OFGEM: Not Intervening on Exorbitant Out-Of-Contract Rateshttp://www.alpineutilities.co.uk/wp-content/themes/osmosis/images/empty/thumbnail.jpg 150 150 David David http://0.gravatar.com/avatar/c0af84839713104cb87bc94d9fcce0c5?s=96&d=mm&r=g
Alpine Utilities reached out to OFGEM to intervene against exorbitant out-of-contract rates.
I am looking at a recent electricity bill from British Gas to a customer, who unfortunately got out of contract for a few days.
The charges are exorbitant with 31.162p/kwh, which is about double the contract rate.
While domestic standard rates have successfully been capped, some suppliers still exploit business customers when they are out-of-contract.
Although, it is perfectly acceptable to charge a higher rate to customers out-of-contract, but double the price is an unjustifiable rip-off.
As customers often go out-of-contract due no fault of their own and sometimes not even realising it, and in such cases are at the whim of the suppliers, I would like to see OFGEM to limit the rate suppliers can charge to customers on a default rate.
Since, going out-of-contract is often a result of missed, invalid or late termination, a probe by OFGEM into the termination/renewal issue may be in place as well. Some suppliers lap a termination if not supply has not been transferred within 30 days. Again, an illogical clause to the detriment of the customers.
OFGEM however declined:
Ofgem does not have a direct role in investigating or resolving individual consumer complaints and therefore we are unable to provide specific advice in response to your query. However, in order to give as much assistance as possible, we have provided some information below which you may find helpful. Please note that the information provided is not intended as any form of legal advice or to be fully comprehensive.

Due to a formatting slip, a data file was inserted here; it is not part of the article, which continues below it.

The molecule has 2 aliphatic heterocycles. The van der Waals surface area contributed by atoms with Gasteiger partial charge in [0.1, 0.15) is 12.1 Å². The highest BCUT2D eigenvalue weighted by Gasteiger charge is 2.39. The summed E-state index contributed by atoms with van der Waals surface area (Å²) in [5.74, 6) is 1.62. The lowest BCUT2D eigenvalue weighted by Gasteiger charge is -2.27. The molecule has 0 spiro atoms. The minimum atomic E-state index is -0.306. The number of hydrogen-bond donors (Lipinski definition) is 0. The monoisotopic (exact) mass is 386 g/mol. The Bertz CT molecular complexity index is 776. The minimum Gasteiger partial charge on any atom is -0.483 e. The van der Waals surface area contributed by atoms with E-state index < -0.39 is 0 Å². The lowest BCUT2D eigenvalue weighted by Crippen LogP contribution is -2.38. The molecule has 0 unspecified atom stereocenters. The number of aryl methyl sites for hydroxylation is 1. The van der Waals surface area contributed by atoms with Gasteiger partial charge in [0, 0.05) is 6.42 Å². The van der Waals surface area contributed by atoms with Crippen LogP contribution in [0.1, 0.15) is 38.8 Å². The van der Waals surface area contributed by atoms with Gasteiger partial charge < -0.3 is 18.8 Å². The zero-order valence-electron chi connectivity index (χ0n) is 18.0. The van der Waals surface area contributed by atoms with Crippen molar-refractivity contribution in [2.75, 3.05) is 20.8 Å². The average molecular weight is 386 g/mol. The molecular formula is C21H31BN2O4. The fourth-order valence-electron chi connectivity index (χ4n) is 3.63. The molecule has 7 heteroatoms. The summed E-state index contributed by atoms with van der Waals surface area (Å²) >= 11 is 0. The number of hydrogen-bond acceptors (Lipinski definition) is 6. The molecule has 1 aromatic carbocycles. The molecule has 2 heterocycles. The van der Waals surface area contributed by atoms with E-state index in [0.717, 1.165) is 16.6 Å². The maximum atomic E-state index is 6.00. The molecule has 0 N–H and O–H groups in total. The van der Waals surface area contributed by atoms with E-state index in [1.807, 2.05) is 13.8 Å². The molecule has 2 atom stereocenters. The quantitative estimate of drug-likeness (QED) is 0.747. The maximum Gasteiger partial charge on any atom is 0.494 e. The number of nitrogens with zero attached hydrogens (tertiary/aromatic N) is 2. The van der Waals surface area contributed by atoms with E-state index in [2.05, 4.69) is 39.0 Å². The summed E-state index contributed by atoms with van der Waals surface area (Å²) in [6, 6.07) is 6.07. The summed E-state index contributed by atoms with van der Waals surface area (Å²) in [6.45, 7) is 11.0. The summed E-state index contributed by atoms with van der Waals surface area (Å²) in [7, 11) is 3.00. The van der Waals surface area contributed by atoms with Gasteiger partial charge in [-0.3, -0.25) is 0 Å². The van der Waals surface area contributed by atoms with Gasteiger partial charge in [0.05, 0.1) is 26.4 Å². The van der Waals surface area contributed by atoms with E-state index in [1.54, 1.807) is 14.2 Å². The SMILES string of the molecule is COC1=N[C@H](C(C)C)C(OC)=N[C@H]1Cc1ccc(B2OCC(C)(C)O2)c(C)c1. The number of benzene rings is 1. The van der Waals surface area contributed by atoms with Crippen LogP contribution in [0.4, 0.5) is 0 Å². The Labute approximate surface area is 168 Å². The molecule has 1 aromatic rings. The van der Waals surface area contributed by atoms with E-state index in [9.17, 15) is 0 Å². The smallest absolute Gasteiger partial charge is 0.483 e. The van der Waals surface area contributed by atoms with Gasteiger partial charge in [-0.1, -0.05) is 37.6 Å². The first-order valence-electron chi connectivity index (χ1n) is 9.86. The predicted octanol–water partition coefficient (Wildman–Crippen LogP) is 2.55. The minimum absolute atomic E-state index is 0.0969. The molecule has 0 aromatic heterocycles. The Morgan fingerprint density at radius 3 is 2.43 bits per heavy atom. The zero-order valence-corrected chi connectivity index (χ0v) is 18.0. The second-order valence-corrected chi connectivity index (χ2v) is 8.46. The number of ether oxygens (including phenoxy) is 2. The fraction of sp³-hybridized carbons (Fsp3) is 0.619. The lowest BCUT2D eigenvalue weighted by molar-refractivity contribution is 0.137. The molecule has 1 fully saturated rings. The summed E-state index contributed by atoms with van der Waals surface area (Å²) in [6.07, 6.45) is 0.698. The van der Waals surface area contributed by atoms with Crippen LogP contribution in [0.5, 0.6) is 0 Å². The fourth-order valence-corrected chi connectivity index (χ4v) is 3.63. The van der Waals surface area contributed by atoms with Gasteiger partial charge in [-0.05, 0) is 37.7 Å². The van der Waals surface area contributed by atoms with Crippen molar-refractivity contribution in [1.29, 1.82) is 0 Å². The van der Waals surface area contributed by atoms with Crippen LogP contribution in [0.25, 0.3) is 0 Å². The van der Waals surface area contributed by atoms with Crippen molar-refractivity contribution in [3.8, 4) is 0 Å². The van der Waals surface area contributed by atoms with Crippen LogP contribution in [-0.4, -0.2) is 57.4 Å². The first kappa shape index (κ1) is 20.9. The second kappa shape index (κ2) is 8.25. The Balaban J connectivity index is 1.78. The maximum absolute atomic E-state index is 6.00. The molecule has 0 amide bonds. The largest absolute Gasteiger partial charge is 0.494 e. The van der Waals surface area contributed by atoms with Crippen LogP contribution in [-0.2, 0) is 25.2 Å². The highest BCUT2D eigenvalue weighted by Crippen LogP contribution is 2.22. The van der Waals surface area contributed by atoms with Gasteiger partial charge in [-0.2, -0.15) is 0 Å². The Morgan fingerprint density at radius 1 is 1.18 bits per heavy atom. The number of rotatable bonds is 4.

With the exception of imposing a Price Cap on suppliers covering prepayment, standard variable and default energy tariffs, it is not Ofgem’s statutory role to dictate what prices suppliers charge, nor any tariff entry criteria they wish to apply, nor the types of tariff on offer. These are commercial decisions that suppliers must make themselves. Ofgem does not agree prices with suppliers, and it is not for Ofgem to comment on or take enforcement action over particular prices / tariffs being charged by suppliers, provided that they do not exceed the price cap levels (if the tariffs are of the type covered by the Price Cap) and are not otherwise unlawful.
The consumer should check the terms and conditions of the energy contract they signed up to for all relevant information relating to length of term, termination fees etc and refer to the energy supplier for further clarification if required.
I hope this has been helpful.
Mr Lande, Director of Alpine Utilities commented: Ripping off customers at any stage is unacceptable, and we would expect the government to take action against such malpractice. OFGEM should not hide behind a principle of it is not Ofgem’s statutory role to dictate what prices suppliers charge
If they managed to impose a Price Cap on domestic suppliers, the should be able to do the same for micro-businesses.